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10+ years of friendship captured in photos taken around the world.

Attachment theory

In the book Attached, researchers Amir Levine and Rachel Heller argue that our way of thinking about relationships is all wrong. Our need for closeness and dependency is biological, they say, and while many relationship experts may reinforce the importance of remaining emotionally “self-sufficient”, our need to be close to our partner is actually essential to a healthy, happy life.

“The need for someone to share our lives with is part of our genetic makeup and has nothing to do with how much we love ourselves or how fulfilled we feel on our own,” Levine and Heller write.

“Once we choose someone special, powerful and often uncontrollable forces come into play. New patterns of behavior kick in regardless of how independent we are and despite our conscious wills.”

The authors argue that it’s the presence of a stable, secure partner that allows us to take risks and explore the world. Love doesn’t tie us down and it is not an obstacle to success; it’s the catalyst.

A friend of ours once told me Marc and I were setting a “bad precedent” by being so openly a couple in the workplace. She believed that personal relationships had no place in a professional environment, and that it only opened the door to awkward and potentially damaging group dynamics.

I’d argue this is a rather traditional mindset, where personal relationships are discouraged in ‘professional’ settings. As it turns out, transparency is one of the core values that Routific holds dear, and the entire team regularly gets very personal with one another.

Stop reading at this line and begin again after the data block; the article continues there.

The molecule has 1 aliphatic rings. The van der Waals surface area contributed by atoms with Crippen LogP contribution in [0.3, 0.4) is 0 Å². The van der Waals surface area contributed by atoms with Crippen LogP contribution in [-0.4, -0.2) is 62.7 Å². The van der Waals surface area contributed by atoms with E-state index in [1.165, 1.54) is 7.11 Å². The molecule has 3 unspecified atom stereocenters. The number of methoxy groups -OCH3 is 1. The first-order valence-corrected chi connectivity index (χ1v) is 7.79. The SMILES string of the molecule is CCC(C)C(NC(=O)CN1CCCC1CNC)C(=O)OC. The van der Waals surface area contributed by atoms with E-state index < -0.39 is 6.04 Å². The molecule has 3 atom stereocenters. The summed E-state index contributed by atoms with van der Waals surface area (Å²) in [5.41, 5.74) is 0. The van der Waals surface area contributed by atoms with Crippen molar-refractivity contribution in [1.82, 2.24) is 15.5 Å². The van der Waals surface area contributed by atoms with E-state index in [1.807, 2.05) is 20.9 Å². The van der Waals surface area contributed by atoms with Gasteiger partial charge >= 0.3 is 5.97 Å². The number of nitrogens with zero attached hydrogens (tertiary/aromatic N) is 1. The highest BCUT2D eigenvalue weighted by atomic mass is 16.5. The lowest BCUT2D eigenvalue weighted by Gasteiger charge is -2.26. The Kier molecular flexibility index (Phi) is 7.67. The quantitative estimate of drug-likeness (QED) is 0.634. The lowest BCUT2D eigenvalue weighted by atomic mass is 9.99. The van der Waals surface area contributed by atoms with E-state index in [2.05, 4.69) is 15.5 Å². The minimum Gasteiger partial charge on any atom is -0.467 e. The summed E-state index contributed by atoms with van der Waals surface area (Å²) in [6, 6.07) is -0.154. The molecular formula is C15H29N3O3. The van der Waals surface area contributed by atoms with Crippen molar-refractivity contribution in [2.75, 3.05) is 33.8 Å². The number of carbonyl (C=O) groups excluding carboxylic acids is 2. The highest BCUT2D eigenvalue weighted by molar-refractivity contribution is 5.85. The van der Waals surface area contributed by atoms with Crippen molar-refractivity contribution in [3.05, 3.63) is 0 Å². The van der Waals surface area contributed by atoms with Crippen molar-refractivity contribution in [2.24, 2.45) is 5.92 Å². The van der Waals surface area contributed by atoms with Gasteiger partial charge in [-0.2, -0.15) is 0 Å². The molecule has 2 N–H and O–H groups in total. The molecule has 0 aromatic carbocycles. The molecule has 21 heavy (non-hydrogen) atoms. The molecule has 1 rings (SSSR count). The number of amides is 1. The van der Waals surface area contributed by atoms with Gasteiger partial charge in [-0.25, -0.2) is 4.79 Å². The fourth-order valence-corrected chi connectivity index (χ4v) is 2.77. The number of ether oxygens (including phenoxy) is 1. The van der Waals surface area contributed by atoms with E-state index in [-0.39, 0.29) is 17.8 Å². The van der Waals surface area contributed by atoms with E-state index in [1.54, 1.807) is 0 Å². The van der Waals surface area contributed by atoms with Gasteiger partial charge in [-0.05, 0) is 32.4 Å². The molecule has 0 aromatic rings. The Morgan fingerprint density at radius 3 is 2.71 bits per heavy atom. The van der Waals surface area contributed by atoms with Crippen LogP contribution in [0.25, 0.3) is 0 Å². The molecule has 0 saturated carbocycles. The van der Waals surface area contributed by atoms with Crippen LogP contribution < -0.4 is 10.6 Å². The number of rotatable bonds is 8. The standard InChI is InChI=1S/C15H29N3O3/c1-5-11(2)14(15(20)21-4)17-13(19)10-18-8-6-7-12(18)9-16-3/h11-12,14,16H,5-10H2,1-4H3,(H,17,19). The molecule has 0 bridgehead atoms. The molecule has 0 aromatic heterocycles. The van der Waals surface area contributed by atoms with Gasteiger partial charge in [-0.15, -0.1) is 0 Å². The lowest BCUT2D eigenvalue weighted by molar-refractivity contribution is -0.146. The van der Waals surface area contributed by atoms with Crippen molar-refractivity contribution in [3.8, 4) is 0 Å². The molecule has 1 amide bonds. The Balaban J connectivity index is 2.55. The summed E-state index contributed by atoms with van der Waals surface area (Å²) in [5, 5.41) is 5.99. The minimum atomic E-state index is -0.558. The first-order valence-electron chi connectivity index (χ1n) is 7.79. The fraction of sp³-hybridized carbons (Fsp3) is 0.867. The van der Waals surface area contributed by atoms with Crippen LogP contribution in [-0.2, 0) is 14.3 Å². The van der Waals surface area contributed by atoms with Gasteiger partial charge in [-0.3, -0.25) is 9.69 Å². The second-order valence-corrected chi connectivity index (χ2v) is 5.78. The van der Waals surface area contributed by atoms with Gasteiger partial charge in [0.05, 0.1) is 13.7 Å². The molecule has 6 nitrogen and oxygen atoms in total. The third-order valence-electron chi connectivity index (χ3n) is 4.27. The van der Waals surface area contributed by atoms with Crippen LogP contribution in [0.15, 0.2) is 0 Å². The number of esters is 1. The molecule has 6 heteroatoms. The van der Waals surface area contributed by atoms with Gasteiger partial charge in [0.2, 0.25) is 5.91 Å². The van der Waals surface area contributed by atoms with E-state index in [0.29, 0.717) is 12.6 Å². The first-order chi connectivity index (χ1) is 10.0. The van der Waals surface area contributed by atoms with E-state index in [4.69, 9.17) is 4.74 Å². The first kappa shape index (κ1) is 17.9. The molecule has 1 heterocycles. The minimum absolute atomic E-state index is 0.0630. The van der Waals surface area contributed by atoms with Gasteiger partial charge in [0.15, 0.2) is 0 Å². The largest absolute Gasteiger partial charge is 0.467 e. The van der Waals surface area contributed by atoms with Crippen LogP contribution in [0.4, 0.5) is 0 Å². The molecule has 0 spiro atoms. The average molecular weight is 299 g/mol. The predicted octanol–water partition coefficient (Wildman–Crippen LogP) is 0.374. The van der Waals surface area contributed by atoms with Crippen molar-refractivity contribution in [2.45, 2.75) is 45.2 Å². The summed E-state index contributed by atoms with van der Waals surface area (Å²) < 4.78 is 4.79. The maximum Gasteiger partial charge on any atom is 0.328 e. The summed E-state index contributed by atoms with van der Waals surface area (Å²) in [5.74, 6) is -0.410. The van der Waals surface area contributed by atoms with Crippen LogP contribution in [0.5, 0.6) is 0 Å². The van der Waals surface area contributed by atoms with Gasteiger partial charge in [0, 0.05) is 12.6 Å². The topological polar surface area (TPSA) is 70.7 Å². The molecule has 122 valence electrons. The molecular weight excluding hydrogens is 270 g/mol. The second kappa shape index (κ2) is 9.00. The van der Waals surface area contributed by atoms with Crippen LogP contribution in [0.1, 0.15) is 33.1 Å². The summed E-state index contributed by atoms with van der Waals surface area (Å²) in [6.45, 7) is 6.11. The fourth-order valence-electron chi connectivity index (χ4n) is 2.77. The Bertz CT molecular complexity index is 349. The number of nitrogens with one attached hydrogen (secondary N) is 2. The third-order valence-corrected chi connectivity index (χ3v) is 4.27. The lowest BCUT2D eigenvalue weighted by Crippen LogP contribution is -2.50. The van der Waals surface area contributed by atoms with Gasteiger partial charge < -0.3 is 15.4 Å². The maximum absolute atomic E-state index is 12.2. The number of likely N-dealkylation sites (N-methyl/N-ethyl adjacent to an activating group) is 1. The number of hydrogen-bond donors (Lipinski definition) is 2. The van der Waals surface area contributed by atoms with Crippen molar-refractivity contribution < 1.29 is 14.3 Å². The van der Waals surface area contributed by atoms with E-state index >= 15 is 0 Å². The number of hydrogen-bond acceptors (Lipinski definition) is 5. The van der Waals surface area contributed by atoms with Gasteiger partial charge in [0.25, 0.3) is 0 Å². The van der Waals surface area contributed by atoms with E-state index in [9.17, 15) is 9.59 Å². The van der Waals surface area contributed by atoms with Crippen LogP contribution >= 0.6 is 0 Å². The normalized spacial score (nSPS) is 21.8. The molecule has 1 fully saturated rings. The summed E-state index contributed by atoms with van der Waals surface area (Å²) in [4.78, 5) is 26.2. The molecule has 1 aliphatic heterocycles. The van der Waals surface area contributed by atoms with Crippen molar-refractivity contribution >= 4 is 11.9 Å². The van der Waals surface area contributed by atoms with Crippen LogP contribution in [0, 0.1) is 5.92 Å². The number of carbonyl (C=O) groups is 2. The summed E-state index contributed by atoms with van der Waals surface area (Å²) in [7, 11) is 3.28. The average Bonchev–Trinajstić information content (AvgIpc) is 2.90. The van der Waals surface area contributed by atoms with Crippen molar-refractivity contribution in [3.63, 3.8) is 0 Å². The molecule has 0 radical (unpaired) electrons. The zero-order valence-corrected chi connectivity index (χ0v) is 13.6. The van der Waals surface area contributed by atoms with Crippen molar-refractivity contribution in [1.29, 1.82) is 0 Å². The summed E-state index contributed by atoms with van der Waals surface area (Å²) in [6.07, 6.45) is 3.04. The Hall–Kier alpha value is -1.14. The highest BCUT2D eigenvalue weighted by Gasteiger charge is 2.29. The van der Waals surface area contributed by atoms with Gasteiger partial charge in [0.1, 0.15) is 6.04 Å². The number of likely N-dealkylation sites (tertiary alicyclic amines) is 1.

The fact that my co-founder and I are a couple is a big part of what makes Routific what it is. Routific feels like a family, and we have deliberately tried to make it feel that way for our entire team, now 14 people strong. Our team members are all around the same age and it’s not uncommon for us to meet up for dinner or hang out on weekends.

As married co-founders, our relationship is real, authentic, and sincere. And that’s what our team members experience. Here’s a question you can ask yourself: Why create an artificial barrier between the person you are at home and the person you are at work?

Divide and conquer

Finding a good co-founder is one of the most important things you will do when starting a business. (True story: Marc went through several co-founders before smartening up and partnering up with me.)

You should start a company with someone whose strengths are your weaknesses, and whose weaknesses are your strengths.

Marc is a software engineer so he spends a lot of time on the technical side; refining the core algorithm, reviewing code, and working with our engineers to push out new features and improvements. As CEO, he’s also heavily involved on the business side — ensuring our current customers are happy, and working with some of our largest customers and channel partners on integrations and roll outs. He also maintains a close relationship with our investors and mentors.

I focus on marketing — talking to customers, storytelling, getting Routific press mentions. I make sure we’re educating our customers on how to use our software, and keeping them in the loop about all the new changes and improvements the engineering team ships out every month. I handle payroll, invoicing, and help manage the office and the company finances. I’m also captain of our company’s beach volleyball team. :)

Marc and I have complementary skill sets and we’re well aware of each other’s abilities. That means we know when one of us needs to butt out. If role clarity is absent and two or more co-founders are doing the same job, then work is most likely being replicated and resources wasted or underutilized. It’s all about efficiency, after all.

But it’s also about sticking together when things get rough. They say the only constant in startup-land is chaos. I’d argue it’s chaos and your co-founder. You want your co-founder to stick with you — through the good and the bad, the high months and the low months, in sickness and in health.

TomTom’s co-founder and CEO Harold Goddijn once told us about his own experiences running the company with his wife and co-founder Corinne Vigreux: “It’s really something to go from zero to IPO, and to be able to share all the experiences and struggles with your partner,” he said.

So here’s my take: find yourself a partner who complements you, someone who brings out the best in you. And don’t shy away from partnering with your spouse — especially when he or she is your best friend.